Hatem Naguib, SVP & GM, Security Business, Barracuda Networks offers tips to be secure in the cloud
2017 has seen a lot of cyber-attacks globally and in India. Attackers are continually evolving their tactics to evade defences, and are more regularly targeting lower-level employees who might have access to sensitive information or who might have authority to approve or send payments. The level of exposure is broadening from what used to be high profile targets like big enterprises. Everybody within an organisation is to some level susceptible and at some level been held at ransom, or see other types of malicious attacks. We have seen new combinations of highly personalized tactics – spoofing your domain, impersonating your CEO, engaging in convincing conversations with your employees. It’s no longer just the large enterprises or C-suite that need to be on high alert.
Socially Tailored Attacks
Cyber criminals are able to take advantage of the fact that more and more individuals are becoming digitally connected. Due to this, attacks are becoming more common and mainstream! What we also see, is an increase of attacks using social media. As more individuals become available on social media, it becomes very easy to create a targeted socially engineered attack. These kinds of attacks are much more directed and establish a level of trust that can extract information or money from an individual at a very quick and devastating level. Hence, we are witnessing attacks increase on both businesses and individuals, where somebody pretends to be someone they know and then request that person to transfer money or to provide important credentials. This is a very challenging form of attack as it is very difficult to dissect these types of emails.
‘Ransomware, Spear Phishing & Architecture’ - Biggest Challenges in ensuring a Secure Environment in an Organization
There are three biggest challenges today that enterprises deal with due to rising cyberattacks. First one is Ransomware. Arguably everybody is worried about it. Our survey shows that over 70% of people surveyed have been hit. It is so prevalent that some of them succumb to the threat. Unfortunately, they give in to the demand rather than risk losing their precious data; because it is cheaper to deal with few hundred dollars than lose all data.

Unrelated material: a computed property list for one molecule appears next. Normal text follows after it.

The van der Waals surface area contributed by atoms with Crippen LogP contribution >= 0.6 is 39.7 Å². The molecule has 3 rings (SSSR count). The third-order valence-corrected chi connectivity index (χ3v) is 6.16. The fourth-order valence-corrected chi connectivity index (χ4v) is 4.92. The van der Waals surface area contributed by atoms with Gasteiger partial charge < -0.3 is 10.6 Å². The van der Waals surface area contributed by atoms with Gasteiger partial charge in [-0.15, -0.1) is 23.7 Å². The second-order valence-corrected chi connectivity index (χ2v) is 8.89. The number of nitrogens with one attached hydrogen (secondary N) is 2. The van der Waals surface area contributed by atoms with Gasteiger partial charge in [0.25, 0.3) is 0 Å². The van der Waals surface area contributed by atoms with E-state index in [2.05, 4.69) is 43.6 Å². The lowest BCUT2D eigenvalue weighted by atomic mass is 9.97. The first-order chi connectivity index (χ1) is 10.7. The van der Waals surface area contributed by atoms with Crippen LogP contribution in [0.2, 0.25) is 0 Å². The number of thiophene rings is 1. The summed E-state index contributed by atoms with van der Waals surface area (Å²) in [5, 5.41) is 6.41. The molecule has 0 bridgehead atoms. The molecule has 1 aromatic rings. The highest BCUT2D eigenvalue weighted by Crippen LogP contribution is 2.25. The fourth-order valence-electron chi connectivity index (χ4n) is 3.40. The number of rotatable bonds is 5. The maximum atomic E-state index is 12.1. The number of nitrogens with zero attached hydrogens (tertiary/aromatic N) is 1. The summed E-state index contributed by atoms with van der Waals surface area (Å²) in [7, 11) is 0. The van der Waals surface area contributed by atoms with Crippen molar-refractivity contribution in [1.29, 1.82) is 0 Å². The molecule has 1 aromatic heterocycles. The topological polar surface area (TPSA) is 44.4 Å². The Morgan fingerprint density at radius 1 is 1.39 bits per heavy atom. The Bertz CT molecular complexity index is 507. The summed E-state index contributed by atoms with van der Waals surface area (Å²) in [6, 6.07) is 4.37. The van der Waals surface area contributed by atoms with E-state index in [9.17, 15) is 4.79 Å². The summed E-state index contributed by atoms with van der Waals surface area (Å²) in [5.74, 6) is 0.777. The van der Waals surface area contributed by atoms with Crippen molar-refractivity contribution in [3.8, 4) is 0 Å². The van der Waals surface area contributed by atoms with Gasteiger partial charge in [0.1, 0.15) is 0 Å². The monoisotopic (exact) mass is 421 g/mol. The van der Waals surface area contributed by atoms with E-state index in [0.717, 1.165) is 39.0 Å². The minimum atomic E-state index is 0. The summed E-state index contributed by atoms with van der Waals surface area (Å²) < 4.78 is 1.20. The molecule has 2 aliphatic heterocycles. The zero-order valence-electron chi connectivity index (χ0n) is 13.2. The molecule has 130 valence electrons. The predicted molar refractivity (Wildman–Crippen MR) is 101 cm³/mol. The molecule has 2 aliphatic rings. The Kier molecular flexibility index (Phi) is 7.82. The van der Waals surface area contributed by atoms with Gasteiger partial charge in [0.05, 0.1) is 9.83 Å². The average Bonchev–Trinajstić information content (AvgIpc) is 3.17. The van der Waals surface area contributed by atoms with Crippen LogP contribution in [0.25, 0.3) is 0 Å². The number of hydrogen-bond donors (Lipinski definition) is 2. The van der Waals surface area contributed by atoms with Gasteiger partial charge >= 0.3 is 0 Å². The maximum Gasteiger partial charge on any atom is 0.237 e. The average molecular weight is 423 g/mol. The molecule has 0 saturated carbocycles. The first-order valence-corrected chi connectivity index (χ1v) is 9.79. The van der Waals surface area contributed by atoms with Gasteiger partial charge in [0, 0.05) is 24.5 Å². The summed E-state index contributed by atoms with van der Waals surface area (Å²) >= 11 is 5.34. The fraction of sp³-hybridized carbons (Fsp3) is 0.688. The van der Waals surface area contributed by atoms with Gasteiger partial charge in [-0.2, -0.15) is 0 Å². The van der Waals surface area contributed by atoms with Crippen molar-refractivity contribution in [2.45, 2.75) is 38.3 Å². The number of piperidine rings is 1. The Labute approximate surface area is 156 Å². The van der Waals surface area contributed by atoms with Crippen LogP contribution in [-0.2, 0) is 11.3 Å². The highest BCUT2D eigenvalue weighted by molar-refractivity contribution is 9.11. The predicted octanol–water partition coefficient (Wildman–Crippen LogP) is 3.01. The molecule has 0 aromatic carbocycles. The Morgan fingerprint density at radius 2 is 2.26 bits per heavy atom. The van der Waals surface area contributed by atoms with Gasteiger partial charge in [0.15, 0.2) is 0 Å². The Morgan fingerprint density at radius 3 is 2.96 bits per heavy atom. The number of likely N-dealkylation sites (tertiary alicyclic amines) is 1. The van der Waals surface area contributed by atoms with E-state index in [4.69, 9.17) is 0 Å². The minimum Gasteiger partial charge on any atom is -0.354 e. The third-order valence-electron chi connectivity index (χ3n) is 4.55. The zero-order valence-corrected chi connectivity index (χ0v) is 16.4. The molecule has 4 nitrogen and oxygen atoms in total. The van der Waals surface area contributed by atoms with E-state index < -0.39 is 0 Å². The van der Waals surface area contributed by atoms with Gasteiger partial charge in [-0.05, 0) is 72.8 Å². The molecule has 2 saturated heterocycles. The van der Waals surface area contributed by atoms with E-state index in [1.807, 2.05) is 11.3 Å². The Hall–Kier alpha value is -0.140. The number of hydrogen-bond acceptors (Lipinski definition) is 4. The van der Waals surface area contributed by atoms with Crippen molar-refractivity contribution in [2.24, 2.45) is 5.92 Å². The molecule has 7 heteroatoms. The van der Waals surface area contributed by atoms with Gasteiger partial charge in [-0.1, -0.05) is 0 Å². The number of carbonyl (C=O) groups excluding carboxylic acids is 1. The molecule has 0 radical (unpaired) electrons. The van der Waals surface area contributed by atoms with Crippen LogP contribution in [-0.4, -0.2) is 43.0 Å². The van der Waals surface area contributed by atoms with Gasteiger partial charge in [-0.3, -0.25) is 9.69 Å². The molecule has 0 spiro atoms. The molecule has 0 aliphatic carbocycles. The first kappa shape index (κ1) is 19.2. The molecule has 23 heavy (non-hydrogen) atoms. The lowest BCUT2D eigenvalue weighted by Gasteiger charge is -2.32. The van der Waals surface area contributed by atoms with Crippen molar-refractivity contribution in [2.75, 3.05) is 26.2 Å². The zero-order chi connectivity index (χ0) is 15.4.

The other thing that is becoming prevalent is Spear Phishing which is a more personalised form of attack. This occurs at both the individual and company level. People who are developing this type of malware are socially engineering them. They are conscious of people online and their position in a company. They are taking advantage of this and very quickly establish a level of trust with an employee so that he or she easily provides them with financials or even personal information. This has become more prevalent these days, and its’ effect is a lot worse because people do feel the financial impact but there is also a bigger issue of brand credibility. There is a certain level of trust and credibility that comes with giving your personal information to a company when you’re an employee or a customer. That trust needs to be protected.
The third one is the distribution of services and the architecture within an IT infrastructure of an organisation. All of this distribution requires you to understand your threat and the components of the architecture available. Hence, knowing what’s available and how it is being used becomes important for your overall security strategy. We are seeing this third level of threat, where companies using cloud are not realising the things they might have on public cloud and thus are being exploited because they don’t have the right set of compliance in place. I think this is the newer area where we are seeing an increasing number of security breaches.
Tips to be Keep in Mind to be Secure in the Cloud
It is very important to make security a part of the conversation right from the beginning when moving to pubic cloud. Unfortunately, in large enterprises, security is an afterthought. This thought process needs to change. Additionally, within the security domain, there are 5 key areas that are important for customers to think about from a security perspective.
The first key area is Identity and Access. Customers need to identify and plan various factors such as accessibility to the cloud, nature of workload in the cloud, etc. It is very important to understand that context because the world of public cloud is global. Say, something that sits in a repository in one of the locations and is not secured properly in the public cloud, can be easily accessed by a person with mal-intent.
The second key area is monitoring and detection. Organisations need to know what is happening within their cloud infrastructure and track breaches or issues carefully within the infrastructure. The third aspect is protecting assets i.e. protecting infrastructure security. The fourth is data security - this entails how you protect and encrypt your data, how you ensure that it is secure, etc. And the fifth key area is, the incident response - if there is a problem that occurs what is the process that follows.
We find that these five conversations occur irrespective of public cloud or on-premise, and it really helps the customer get a context on how they should be thinking about their security in the cloud infrastructure.